"New evidence is showing that H1N1 can be especially virulent to pregnant women and young people, so they should get vaccinated first," said Richard Daines, the state health commissioner.
Workers protested Daines' earlier order that health care workers receive the vaccine, claiming it was unfair to force them to put a substance into their body. Unions and health workers sued the state, and a judge issued a temporary restraining order last week against the mandate.
"This is welcome news," said Carl Korn, a spokesman for New York State United Teachers union. "This suit was never about the safety of the vaccine, or the merits of it. The suit was always about giving individuals the choice, as adults, as to whether or not they wanted to be vaccinated without the threat of termination."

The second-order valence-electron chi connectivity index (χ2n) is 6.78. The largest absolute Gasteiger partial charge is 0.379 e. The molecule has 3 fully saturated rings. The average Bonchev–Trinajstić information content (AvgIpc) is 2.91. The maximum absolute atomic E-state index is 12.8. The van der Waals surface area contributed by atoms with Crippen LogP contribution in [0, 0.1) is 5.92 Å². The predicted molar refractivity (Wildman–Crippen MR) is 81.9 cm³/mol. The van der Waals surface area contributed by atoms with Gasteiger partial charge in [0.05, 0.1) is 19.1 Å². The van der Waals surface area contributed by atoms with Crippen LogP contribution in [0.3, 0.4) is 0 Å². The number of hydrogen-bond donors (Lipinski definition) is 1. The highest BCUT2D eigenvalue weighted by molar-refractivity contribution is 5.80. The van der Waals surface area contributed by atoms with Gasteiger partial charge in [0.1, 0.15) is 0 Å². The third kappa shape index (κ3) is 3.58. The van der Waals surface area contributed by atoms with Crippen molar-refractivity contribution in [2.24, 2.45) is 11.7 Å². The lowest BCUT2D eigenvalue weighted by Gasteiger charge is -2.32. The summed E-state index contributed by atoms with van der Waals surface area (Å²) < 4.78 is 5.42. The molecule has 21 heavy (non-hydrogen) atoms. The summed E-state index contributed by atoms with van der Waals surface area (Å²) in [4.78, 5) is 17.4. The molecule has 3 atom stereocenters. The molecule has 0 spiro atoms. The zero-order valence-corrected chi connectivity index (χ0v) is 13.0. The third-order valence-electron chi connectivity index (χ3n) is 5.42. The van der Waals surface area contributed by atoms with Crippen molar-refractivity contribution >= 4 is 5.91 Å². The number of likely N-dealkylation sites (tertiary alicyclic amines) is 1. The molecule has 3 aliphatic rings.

The Health Department initially had said the workers must be vaccinated by Nov. 30. Institutions had to determine how to enforce the mandate, leaving some workers concerned about possible disciplinary action, including dismissal.
This week the Centers for Disease Control and Prevention has allowed the state to order 146,300 doses of vaccine, but health care providers across the state have requested more than 1.4 million doses.
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